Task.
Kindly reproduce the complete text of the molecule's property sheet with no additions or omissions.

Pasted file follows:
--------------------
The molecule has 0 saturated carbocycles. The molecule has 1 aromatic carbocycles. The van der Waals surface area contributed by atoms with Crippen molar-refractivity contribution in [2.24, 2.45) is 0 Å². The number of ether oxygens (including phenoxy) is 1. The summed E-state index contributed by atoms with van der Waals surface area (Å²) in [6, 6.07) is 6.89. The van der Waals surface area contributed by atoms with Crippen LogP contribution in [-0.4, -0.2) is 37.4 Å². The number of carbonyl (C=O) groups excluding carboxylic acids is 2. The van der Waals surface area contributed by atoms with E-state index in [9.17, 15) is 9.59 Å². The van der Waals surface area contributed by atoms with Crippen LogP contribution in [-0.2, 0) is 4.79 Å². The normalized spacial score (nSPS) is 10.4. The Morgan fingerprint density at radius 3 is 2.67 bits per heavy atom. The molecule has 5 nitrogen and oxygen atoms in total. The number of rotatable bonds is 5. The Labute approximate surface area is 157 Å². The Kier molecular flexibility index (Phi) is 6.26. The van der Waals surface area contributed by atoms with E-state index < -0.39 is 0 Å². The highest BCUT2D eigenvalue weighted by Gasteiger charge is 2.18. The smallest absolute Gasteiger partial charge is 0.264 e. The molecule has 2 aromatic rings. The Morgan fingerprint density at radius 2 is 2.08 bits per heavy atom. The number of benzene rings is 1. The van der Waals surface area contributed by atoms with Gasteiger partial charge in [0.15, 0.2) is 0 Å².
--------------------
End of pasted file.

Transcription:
The molecule has 0 saturated carbocycles. The molecule has 1 aromatic carbocycles. The van der Waals surface area contributed by atoms with Crippen molar-refractivity contribution in [2.24, 2.45) is 0 Å². The number of ether oxygens (including phenoxy) is 1. The summed E-state index contributed by atoms with van der Waals surface area (Å²) in [6, 6.07) is 6.89. The van der Waals surface area contributed by atoms with Crippen LogP contribution in [-0.4, -0.2) is 37.4 Å². The number of carbonyl (C=O) groups excluding carboxylic acids is 2. The van der Waals surface area contributed by atoms with E-state index in [9.17, 15) is 9.59 Å². The van der Waals surface area contributed by atoms with Crippen LogP contribution in [-0.2, 0) is 4.79 Å². The normalized spacial score (nSPS) is 10.4. The Morgan fingerprint density at radius 3 is 2.67 bits per heavy atom. The molecule has 5 nitrogen and oxygen atoms in total. The number of rotatable bonds is 5. The Labute approximate surface area is 157 Å². The Kier molecular flexibility index (Phi) is 6.26. The van der Waals surface area contributed by atoms with E-state index < -0.39 is 0 Å². The highest BCUT2D eigenvalue weighted by Gasteiger charge is 2.18. The smallest absolute Gasteiger partial charge is 0.264 e. The molecule has 2 aromatic rings. The Morgan fingerprint density at radius 2 is 2.08 bits per heavy atom. The number of benzene rings is 1. The van der Waals surface area contributed by atoms with Gasteiger partial charge in [0.15, 0.2) is 0 Å².